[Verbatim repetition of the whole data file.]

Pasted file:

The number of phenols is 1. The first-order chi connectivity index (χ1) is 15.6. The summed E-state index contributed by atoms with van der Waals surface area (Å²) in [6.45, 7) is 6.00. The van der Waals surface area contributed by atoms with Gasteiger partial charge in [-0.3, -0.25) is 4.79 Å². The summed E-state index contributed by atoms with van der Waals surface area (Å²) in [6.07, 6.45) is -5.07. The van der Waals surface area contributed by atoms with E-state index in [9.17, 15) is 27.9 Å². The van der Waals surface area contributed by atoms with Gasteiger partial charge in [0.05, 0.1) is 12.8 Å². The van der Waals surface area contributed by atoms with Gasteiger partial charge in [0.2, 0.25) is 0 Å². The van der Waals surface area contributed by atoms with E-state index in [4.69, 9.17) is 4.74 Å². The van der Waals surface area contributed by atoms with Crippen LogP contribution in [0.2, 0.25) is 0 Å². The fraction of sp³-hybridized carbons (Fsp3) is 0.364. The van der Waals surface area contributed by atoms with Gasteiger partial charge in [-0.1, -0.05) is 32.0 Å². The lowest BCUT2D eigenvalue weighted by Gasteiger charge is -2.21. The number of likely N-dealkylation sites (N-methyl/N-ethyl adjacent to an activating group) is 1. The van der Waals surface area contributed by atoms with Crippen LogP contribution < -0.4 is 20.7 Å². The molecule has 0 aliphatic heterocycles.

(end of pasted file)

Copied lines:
The number of phenols is 1. The first-order chi connectivity index (χ1) is 15.6. The summed E-state index contributed by atoms with van der Waals surface area (Å²) in [6.45, 7) is 6.00. The van der Waals surface area contributed by atoms with Gasteiger partial charge in [-0.3, -0.25) is 4.79 Å². The summed E-state index contributed by atoms with van der Waals surface area (Å²) in [6.07, 6.45) is -5.07. The van der Waals surface area contributed by atoms with E-state index in [9.17, 15) is 27.9 Å². The van der Waals surface area contributed by atoms with Gasteiger partial charge in [0.05, 0.1) is 12.8 Å². The van der Waals surface area contributed by atoms with Gasteiger partial charge in [0.2, 0.25) is 0 Å². The van der Waals surface area contributed by atoms with E-state index in [4.69, 9.17) is 4.74 Å². The van der Waals surface area contributed by atoms with Crippen LogP contribution in [0.2, 0.25) is 0 Å². The fraction of sp³-hybridized carbons (Fsp3) is 0.364. The van der Waals surface area contributed by atoms with Gasteiger partial charge in [-0.1, -0.05) is 32.0 Å². The lowest BCUT2D eigenvalue weighted by Gasteiger charge is -2.21. The number of likely N-dealkylation sites (N-methyl/N-ethyl adjacent to an activating group) is 1. The van der Waals surface area contributed by atoms with Crippen LogP contribution < -0.4 is 20.7 Å². The molecule has 0 aliphatic heterocycles.